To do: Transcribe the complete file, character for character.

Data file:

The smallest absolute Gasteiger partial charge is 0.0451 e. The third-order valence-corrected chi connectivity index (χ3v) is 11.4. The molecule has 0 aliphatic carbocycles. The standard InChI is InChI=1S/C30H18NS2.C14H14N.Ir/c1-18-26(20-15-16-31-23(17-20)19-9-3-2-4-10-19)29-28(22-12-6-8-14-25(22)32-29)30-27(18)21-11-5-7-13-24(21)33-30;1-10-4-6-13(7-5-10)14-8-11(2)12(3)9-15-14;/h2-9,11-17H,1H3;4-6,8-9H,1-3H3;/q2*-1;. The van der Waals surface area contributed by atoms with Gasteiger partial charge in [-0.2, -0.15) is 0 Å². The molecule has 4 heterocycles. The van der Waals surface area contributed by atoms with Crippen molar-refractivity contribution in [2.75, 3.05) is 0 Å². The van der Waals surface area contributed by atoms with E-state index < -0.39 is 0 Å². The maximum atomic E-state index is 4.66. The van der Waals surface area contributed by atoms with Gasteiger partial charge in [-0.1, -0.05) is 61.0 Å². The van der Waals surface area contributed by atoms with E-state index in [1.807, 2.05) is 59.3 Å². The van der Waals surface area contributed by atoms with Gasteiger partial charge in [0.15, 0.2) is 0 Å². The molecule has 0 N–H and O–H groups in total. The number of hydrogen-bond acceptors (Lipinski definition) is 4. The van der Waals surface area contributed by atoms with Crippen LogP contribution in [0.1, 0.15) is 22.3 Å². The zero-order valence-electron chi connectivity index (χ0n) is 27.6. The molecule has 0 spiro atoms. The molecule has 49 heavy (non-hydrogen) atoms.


The smallest absolute Gasteiger partial charge is 0.0451 e. The third-order valence-corrected chi connectivity index (χ3v) is 11.4. The molecule has 0 aliphatic carbocycles. The standard InChI is InChI=1S/C30H18NS2.C14H14N.Ir/c1-18-26(20-15-16-31-23(17-20)19-9-3-2-4-10-19)29-28(22-12-6-8-14-25(22)32-29)30-27(18)21-11-5-7-13-24(21)33-30;1-10-4-6-13(7-5-10)14-8-11(2)12(3)9-15-14;/h2-9,11-17H,1H3;4-6,8-9H,1-3H3;/q2*-1;. The van der Waals surface area contributed by atoms with Gasteiger partial charge in [-0.2, -0.15) is 0 Å². The molecule has 4 heterocycles. The van der Waals surface area contributed by atoms with Crippen molar-refractivity contribution in [2.75, 3.05) is 0 Å². The van der Waals surface area contributed by atoms with E-state index < -0.39 is 0 Å². The maximum atomic E-state index is 4.66. The van der Waals surface area contributed by atoms with Gasteiger partial charge in [-0.1, -0.05) is 61.0 Å². The van der Waals surface area contributed by atoms with E-state index in [1.807, 2.05) is 59.3 Å². The van der Waals surface area contributed by atoms with Gasteiger partial charge in [0.15, 0.2) is 0 Å². The molecule has 0 N–H and O–H groups in total. The number of hydrogen-bond acceptors (Lipinski definition) is 4. The van der Waals surface area contributed by atoms with Crippen LogP contribution in [0.1, 0.15) is 22.3 Å². The zero-order valence-electron chi connectivity index (χ0n) is 27.6. The molecule has 0 spiro atoms. The molecule has 49 heavy (non-hydrogen) atoms.